An article in NPR today titled, 'New Genetic Test Screen Would-Be Parents,' by Nell Greenfieldboyce; however, suggests that the days when many forms of disabilities may simply disappear is near.
Is it a question of love
To some potential parents, only the best for their child means love. For other potential parents, they would love their child no matter what. In America today, far too many parents to be want everything from Eddie Bauer baby carriers to custom-made health foods in baby-sized jars for their child. From specialty baby cribs to the finest baby clothing, these parents desire only the image of a somehow, 'perfect,' life for their child. For these parents, 'love,' is equivalent to products in many ways.
Nell writes, "A newly developed test could screen would-be parents for hundreds of different disease genes, to make sure they are not passed on to any future children. The test's makers say it should cost less than $400 and that routinely offering it to prospective parents could someday eliminate many deadly childhood diseases."
Does love for a child include exceptions? Should would-be parents approach a pregnancy from the perspective of, 'I will love my child, but only if they do not experience a form of disability' An argument is clearly being made that elimination of forms of disabilities in children is a positive thing, but is it? Would these same potential parents choose to eliminate a child based upon another minority status; say - because the child might be Native-American or Asian-American
Before you know it, parents might be ordering designer babies.Children who only have blond hair and blues eyes, or brown hair and green eyes, or any preference they choose should this continue. Parents might be able to dictate how tall their child will be when they reach adulthood, and choose perfect teeth for them as well. Maybe one day everyone will wear a size seven shoe.
The article also states: "We definitely want it to be pre-pregnancy. We do want it to be couples," says Stephen Kingsmore, a physician-researcher at Children's Mercy Hospital in Kansas City, Mo., who led the team that developed this new test. "I think it's going to be a personal decision, whether a couple wants to be tested."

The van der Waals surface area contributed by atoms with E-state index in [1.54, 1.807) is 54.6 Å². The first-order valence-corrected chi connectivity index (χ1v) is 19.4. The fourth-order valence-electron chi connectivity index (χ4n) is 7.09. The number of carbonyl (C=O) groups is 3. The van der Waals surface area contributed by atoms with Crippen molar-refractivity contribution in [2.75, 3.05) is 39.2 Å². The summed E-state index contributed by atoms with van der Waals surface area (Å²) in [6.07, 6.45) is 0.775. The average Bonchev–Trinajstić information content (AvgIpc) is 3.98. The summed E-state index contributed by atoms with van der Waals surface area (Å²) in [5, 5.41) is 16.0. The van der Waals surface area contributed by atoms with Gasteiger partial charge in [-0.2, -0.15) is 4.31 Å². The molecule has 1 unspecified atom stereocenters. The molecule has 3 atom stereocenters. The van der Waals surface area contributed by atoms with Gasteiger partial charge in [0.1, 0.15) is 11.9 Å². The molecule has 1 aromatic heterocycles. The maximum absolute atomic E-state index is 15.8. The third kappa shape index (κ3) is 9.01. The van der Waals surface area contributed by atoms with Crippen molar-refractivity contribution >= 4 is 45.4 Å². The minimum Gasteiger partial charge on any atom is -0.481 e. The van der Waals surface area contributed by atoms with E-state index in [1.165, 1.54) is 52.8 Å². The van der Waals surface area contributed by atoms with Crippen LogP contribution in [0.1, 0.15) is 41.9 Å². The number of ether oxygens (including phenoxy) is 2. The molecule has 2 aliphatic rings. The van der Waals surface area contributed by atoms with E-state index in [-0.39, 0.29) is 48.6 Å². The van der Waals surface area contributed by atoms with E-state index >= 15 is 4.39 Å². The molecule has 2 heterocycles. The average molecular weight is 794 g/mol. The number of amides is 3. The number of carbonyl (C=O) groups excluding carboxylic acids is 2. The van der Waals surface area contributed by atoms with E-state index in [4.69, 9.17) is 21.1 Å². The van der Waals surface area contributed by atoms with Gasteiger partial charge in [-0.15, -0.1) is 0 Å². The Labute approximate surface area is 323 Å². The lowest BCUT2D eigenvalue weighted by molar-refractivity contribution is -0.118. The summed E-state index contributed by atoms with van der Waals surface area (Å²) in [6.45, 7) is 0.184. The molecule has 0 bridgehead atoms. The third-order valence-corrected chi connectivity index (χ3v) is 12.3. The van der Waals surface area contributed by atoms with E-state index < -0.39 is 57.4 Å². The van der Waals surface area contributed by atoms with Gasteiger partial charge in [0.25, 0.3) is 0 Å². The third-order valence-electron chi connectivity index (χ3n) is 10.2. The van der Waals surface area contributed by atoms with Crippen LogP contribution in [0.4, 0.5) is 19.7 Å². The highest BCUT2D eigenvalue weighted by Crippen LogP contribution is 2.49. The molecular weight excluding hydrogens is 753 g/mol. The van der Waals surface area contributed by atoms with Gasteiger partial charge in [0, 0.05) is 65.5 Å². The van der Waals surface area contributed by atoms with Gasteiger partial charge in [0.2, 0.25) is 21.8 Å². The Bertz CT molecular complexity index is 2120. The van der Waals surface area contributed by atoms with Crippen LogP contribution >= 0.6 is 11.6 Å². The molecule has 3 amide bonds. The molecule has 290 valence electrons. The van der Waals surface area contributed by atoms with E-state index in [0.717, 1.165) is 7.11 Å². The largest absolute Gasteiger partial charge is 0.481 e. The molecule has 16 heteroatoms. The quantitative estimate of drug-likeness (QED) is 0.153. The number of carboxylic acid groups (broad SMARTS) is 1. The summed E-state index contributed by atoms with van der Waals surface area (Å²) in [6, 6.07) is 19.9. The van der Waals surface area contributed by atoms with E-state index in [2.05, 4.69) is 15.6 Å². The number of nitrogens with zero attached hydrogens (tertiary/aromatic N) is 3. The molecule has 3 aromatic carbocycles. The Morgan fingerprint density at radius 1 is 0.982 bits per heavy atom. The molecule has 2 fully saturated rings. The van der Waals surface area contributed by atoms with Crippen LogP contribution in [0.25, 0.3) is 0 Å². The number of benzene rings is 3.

"A personal decision," among parents living in a nation where stigma, hatred, bias, and prejudice against People with Disabilities is still highThere was no need for Stephen Kingsmore to reach for enforcement of this new testing; many potential parents will reach for it out of ignorance, and quite willingly. While Stephen Kingsmore and his organization are in the private sector at this time, should the government take over such a project there may come a day when genetic testing such as this becomes a standard in health care.
"The inspiration for this new test came from Craig and Charlotte Benson, of Austin, Texas. In 2008, their daughter Christiane was diagnosed with Batten disease, a rare neurodegenerative disorder that currently has no cure. Craig Benson works for a biotech company, so soon after his daughter was diagnosed, he and his colleagues were discussing how difficult it is for rare childhood diseases to get much attention or research that could lead to cures. They wondered about new ways of trying to prevent these diseases."
One can only imagine the level of fear present in Craig and Charlotte Benson of Austin, Texas when their daughter was diagnosed with Batten disease. The fear was apparently so great in Craig that the entirety of his efforts have been based upon it. His actions certainly drive and promote fear of People with Disabilities, describing us as, 'diseased.'
If asked, Craig would most likely tell you that he very much supports diversity.
Yet his genetic testing product does everything to eliminate diversity by removing People with Disabilities from the picture. The anti-diversity, fear-based genetic testing product Craig is helping to promote and has assisted in creating can only be questioned at the very least because of what it is based upon.
The article continues, "For less than $400, it can check a person's DNA for all mutations in genes related to nearly 448 severe childhood diseases. And Kingsmore says that's just the beginning. "Over the next six months we'll be taking the number up to 580 conditions," he says, "at which point we'll have represented just about every childhood disease that's severe enough to merit inclusion."
Stephen Kingsmore must be very proud of this genetic testing product aimed at removing People with Disabilities from society. He must be equally pleased that Craig and Charlotte's fears, as well as those of other potential parents are being eased. Craig and Charlotte are so afraid of People with Disabilities, in fact, that they have begun a nonprofit organization with the goal of promoting and distributing this genetic testing product, which may become widely available to potential parents soon. A doctor will be able to assist in the screening-out of People with Disabilities, and the fears of parents will be eased - even as they express clear prejudice towards a minority population in America.
New Genetic Test Screens Would-Be Parents